You are on page 1of 3

Q. The Dark Lady Players are doing a new production of Hamlet in New York this summer.

It is called Hamlet’s Apocalypse. What does Hamlet have to do with the Apocalypse? Research has shown that the play is actually a comic parody of the Last Day, the Apocalypse, in the Book of Revelation. Many of the characters are allegories for figures in the Book of Revelation. But in Hamlet, unlike in the Bible, the Last Day goes terribly wrong and everyone dies—including Christ and his Bride. There is no new heavenly city of Jerusalem at the end, just a Fort-in-Brass. So it’s a parody and that is what our production will show. Q. So lets start with the Ghost of old Hamlet. Who is he and why is he in hell? The reason Hamlet’s father is in Hell at the beginning of the play is that he is Hyperion, the Greek god of light who was similar to Apollo—the god of the sun, fire and plagues—who was imprisoned in the pit Tartarus. His equivalent in the Book of Revelation is Apollyon, the destroyer— who was the king of Hell. Hamlet is very clear that his father may be the Devil and says about his ghost that “The spirit that I have seen/May be the devil: and the devil hath power/ To assume a pleasing shape.” This is how he was illustrated in a woodcut from Pilgrim’s Progress; as the Devil with big wings. Q. So is it because Hamlet is the son of the Devil that he wears black? Yes. As Hamlet says “let the devil wear black for I'll have a suit of sables”. Ophelia says that when he visited her he looked “As if he had been loosed out of hell”. His first identity is as Hyperion’s firery son, the sun god Helios. We see him here in the background looking at Ophelia and wearing a large sun symbol.

But in addition to being the son of the devil he is also the Anti-Christ and in fact his character borrows from THREE different Anti-Christs. Firstly in the beginning of the play Hamlet’s melancholy and the references to Wittenberg allude to the so-called second Anti-Christ, Martin Luther. That’s what he is in the famous Graveyard scene. Then in the middle of the play Hamlet’s odd interests in the theater and acting, and the killing of Claudius echo the first Anti-Christ, the Emperor Nero. Thirdly in the last part of the play, his return from the sea and his attack on the Christ figure Laertes echo the original Anti-Christ, the Beast from the Sea, from the Book of Revelation. Except in Hamlet the Beast kills the Christ figure. Q. So Hamlet is the son of the Devil and represents a triple anti-Christ. That explains why his character is so unpleasant. What about his mother Gertrude? Shakespeare scholar Linda Hoff has shown that Gertrude is the character of the Whore of Babylon, who is drunk on blood and is seated on the Beast from the Land. Like the Whore of Babylon, Gertrude is holding up her cup and killed by drinking from it. Then King Claudius is the scarlet Beast from the Land, which is associated with Rome. That is why Claudius has the name of a Caesar and is identified as a beast covered head to toe in ‘gules’ which is a word meaning blood. So we will costume Gertrude in a way that makes her identity very obvious. We cant give Claudius 7 heads, but we try to make him look beastly. Q.What about the other characters? Take Osric. He comes at the end of the play in a very odd way. Why does he have such an odd name? His name means the Rule of God. In the Book of Revelation there is a character who will rule the new world with a rod of iron, which comes straight out of Psalm 27. But in Hamlet Osric is not a terrifying figure at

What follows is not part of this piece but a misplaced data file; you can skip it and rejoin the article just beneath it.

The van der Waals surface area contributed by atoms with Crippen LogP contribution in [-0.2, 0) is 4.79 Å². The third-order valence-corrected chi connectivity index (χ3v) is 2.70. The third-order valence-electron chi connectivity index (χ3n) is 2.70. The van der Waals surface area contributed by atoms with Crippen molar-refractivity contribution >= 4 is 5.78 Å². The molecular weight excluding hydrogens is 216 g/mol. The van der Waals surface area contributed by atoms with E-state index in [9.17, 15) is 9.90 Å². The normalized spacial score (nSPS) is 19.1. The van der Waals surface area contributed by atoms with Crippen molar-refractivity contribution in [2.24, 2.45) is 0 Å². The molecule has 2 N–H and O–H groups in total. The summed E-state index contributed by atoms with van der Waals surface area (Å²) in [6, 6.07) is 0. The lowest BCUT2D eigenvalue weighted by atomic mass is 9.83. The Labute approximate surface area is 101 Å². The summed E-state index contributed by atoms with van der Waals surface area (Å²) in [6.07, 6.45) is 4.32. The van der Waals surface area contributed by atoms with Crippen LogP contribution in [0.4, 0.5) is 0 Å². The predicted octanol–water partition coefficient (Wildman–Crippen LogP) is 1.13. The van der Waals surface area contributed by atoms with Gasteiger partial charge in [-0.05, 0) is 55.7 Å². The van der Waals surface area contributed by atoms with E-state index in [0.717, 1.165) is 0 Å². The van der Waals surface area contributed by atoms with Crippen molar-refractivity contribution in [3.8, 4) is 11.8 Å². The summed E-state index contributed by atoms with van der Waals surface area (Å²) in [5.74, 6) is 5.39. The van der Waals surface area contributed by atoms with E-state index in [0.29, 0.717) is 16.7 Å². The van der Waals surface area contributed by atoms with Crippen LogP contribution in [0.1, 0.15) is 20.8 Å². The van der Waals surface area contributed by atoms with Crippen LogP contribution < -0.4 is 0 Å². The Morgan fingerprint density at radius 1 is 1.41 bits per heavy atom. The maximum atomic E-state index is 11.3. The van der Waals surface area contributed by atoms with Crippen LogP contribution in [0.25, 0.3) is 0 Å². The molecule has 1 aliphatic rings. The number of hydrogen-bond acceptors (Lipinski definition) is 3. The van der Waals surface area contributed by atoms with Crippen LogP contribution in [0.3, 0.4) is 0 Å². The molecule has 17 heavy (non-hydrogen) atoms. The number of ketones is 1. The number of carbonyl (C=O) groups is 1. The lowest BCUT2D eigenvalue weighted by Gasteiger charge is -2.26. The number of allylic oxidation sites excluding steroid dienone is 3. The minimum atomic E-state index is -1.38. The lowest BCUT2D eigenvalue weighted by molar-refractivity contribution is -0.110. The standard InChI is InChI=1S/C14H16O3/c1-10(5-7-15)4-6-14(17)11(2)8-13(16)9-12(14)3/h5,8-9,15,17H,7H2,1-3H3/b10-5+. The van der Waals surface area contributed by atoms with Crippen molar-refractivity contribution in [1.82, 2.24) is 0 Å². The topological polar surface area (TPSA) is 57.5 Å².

all, he is a bit of a fop, a dandy, a water fly. And his rule of God goes terribly wrong. Everyone dies. Q. So what about Ophelia. Why does she die? And why do you show her as being pregnant? Ophelia is an allegory for both the Woman Crowned with the Sun, from Revelation, and also for her equivalent the Virgin Mary. So when Hamlet enters Ophelia’s closet when she is sewing, this is a parody annunciation scene, and he makes her pregnant through his gaze—like the sunbeam does in pictures of the Annunciation. But then she turns up with all the herbs that cause abortions and gets rid of the baby. And at the end she has a coronet and sings Psalms and for a moment floats in the air, as if she was going to ascend to heaven, like Mary. But instead she falls to her death. So it is a black comedy. Q. A very black comedy. So look out this summer for a radical new approach to Hamlet, by the Dark Lady Players called Hamlet’s Apocalypse. You will be able to get details of when it is playing from www.darkladyplayers.com.